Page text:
~3.0 Any version starting from 3.0, but lower than the next major version (equivalent to >=3.0,<4.0).
^3.0 Any version starting from 3.0, but lower than the next major version (equivalent to >=3.0,<4.0). Similar to ~3.0, but it sticks closer to semantic versioning, and will always allow non-breaking updates.

2.12.2. Installing and Updating Packages

We've seen how to use the php composer.phar install command to install our dependencies. As soon as you call this command, Composer will find, download and install the dependencies to your vendor subdirectory.

Is it safe to install dependencies with Composer?

Well, some people may be afraid of Composer-style dependency management, because they think someone can update the dependencies system-wide by mistake or intentionally, causing the web application to break. Note, that Composer never installs these system-wide, instead it installs them into your APP_DIR/vendor/ directory.

After installation, Composer also creates the APP_DIR/composer.lock file. This file now contains actual versions of the packages that were installed. If you run the install command again, Composer will encounter the composer.lock file, check which dependencies already installed and as all packages already installed, it just exits without doing anything.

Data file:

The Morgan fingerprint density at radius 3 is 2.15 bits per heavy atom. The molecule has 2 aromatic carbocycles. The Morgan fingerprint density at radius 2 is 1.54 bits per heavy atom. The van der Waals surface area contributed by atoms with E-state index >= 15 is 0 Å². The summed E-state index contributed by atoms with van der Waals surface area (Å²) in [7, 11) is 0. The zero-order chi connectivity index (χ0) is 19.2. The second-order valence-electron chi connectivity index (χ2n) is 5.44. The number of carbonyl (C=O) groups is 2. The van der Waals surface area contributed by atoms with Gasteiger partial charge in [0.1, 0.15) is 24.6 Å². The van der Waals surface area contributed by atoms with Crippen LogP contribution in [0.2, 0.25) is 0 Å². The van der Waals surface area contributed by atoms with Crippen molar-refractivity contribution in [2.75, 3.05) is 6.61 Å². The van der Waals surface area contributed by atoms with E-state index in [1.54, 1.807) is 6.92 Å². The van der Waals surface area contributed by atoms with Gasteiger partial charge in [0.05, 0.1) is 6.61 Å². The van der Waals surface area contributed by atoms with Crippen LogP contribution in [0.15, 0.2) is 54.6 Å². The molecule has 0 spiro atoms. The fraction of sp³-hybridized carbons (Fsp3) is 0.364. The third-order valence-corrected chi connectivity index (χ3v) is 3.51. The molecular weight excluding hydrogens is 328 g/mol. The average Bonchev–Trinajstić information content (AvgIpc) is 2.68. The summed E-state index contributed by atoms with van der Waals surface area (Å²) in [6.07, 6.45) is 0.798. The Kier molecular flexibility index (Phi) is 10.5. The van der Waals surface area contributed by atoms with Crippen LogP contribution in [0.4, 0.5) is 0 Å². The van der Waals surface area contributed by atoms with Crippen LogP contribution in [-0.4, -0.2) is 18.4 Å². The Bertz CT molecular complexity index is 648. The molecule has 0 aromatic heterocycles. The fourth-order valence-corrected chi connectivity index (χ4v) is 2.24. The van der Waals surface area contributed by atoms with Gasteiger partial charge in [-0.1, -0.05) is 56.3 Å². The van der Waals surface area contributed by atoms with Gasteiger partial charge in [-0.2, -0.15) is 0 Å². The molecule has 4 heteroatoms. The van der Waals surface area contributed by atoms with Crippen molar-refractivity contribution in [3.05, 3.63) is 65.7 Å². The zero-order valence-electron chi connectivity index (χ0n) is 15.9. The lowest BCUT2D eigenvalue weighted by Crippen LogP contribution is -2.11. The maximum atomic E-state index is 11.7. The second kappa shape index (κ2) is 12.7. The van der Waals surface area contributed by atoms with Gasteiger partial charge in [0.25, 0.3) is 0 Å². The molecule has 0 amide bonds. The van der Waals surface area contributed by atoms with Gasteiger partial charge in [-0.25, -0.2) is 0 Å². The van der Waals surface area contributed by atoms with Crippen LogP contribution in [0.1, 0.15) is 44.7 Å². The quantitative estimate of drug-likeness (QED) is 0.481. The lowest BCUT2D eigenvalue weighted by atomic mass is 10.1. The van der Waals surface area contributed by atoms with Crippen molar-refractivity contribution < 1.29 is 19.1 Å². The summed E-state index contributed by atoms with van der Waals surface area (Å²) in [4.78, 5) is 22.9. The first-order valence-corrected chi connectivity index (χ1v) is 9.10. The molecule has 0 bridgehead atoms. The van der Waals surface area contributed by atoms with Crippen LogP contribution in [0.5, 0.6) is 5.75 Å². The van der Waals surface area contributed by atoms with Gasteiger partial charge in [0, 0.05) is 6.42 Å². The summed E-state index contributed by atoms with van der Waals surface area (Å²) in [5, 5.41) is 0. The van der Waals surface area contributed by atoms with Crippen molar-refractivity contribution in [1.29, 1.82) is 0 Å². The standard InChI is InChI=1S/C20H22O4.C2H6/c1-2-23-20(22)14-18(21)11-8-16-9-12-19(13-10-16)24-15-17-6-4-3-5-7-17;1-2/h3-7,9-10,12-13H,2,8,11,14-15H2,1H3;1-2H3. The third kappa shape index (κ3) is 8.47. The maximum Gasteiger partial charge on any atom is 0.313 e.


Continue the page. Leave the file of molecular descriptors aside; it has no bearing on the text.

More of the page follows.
Now assume that in some period of time new security updates for your dependency packages are released. You will want to update your packages to keep your website secure. You can do that by typing the following:

php composer.phar update

If you want to update only a single dependency, type its name as the following:

php composer.phar update zendframework/zend-mvc

After the update command, your composer.lock file will be updated, too.

What do I do if I want to roll back to a previous version of the package?

If the update procedure resulted in unwanted problems with your system, you can roll back by reverting the changes to your composer.lock file and issuing the install command again. Reverting changes to composer.lock is easy if you use a version control system, like GIT or SVN. If you don't use a version control system, make a backup copy of composer.lock before updating.

2.12.3. Adding a New Dependency

If you want to add new dependency to the application, you can either edit composer.json manually, or issue require command. For example, to install Doctrine ORM module to your web site (to add the "doctrine/doctrine-module" package to the application dependencies), type the following: